Boko Haram extremists attack Nigerian town, many feared killed

Boko Haram gunmen killed many villagers and set homes ablaze in a northeastern Nigerian town just 53 miles from the strategic center of Maiduguri before dawn Friday, according to survivors.

Residents of Damboa town called The Associated Press to say they were "piling up corpses."

Half the town is up in flames, say civilian defense fighters there according to Nigerian Vigilante Group spokesman Abbas Gava.

Well-armed Islamic extremists attacked as residents were preparing for the 5 a.m. dawn prayers and the civilian defense fighters could only resist with clubs and homemade shotguns, he said.

Damboa has been besieged for two weeks, since Islamic extremists on July 4 attacked a new tank battalion base set up on its outskirts. The Defense Ministry reported it repelled the attack and killed at least 50 insurgents, with the deaths of six soldiers including the commanding officer. But locals said the soldiers were driven from the base and that extremists twice have ambushed military convoys trying to reach it in the past week.

The militants had cut off access to the town from the south on Monday when they blew up a bridge further south. Damboa is on the main road south from Maiduguri, the Borno state capital.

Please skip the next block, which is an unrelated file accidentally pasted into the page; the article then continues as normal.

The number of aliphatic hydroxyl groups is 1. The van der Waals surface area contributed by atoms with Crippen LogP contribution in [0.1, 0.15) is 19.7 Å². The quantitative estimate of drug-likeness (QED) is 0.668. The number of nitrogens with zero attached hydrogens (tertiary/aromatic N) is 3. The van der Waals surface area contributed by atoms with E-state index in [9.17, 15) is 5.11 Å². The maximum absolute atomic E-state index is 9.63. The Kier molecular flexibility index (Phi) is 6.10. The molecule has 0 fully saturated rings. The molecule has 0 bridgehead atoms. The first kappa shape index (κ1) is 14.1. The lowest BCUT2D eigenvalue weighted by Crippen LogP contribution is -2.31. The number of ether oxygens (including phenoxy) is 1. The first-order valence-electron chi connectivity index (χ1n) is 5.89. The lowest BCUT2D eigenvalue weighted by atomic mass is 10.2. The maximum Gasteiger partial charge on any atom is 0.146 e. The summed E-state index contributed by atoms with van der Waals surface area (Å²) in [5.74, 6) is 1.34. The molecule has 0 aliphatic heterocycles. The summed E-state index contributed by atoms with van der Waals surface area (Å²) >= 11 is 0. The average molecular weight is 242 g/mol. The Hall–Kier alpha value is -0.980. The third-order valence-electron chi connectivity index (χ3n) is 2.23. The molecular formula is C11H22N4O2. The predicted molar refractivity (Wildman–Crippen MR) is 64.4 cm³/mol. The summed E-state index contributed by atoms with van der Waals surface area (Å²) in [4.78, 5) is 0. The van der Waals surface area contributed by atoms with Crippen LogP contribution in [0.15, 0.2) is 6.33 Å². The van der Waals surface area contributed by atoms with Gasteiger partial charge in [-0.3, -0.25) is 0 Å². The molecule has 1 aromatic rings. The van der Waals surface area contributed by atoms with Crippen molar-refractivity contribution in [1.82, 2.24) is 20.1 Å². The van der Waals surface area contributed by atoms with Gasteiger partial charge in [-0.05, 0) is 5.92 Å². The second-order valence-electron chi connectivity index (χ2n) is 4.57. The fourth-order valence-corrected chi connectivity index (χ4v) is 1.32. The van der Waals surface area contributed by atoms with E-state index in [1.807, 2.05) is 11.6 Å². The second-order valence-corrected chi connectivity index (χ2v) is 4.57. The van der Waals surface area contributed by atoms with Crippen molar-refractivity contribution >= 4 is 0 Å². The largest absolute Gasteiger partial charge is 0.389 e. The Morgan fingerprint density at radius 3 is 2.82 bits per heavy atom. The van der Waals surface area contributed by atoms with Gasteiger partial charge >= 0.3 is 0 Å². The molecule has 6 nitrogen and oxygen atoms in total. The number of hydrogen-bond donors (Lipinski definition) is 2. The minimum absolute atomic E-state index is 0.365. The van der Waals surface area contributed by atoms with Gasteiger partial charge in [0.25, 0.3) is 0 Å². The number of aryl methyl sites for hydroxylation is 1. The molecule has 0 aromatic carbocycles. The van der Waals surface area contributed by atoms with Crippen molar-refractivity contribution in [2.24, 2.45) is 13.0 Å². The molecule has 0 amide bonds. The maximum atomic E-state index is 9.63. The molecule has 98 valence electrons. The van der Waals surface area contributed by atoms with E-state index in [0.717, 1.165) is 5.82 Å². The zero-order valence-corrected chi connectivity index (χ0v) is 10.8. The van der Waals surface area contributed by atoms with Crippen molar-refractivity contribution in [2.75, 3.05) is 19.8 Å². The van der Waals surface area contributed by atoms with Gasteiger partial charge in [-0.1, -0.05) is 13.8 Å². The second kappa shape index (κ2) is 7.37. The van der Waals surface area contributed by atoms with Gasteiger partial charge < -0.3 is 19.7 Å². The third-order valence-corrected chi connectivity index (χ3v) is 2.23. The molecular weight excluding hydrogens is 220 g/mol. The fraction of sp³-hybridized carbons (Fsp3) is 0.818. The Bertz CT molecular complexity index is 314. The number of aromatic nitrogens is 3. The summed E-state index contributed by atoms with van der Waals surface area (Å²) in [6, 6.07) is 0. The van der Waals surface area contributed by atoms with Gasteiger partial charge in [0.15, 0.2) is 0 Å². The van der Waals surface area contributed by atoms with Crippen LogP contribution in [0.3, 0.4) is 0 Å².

Both Nigeria's military and Boko Haram have been claiming victories on the battlefield in the rapidly spreading Islamic insurgency in Africa's most populous nation and biggest oil producer.

Boko Haram has attracted international condemnation for the abductions of more than 200 Nigerian schoolgirls who have been held in captivity for 3 months.

Boko Haram, which means "Western education is sinful," has increased the number and deadliness of attacks this year, particularly in its stronghold in the Nigeria's northeast, though it also has detonated bombs as far away as Lagos, the commercial capital in the southwest. Human Rights Watch published a report this week which said the insurgency has killed at least 2,053 civilians in an estimated 95 attacks during the first half of 2014. That compares to an estimated 3,600 people killed in the first four years of the insurgency.

The New York-based advocacy group said there has been "a dramatic increase" in casualties from bombs, with at least 432 people reported killed in 14 blasts so far this year.

Boko Haram wants to enforce an Islamic state in Nigeria though half the country's population of 170 million is Christian.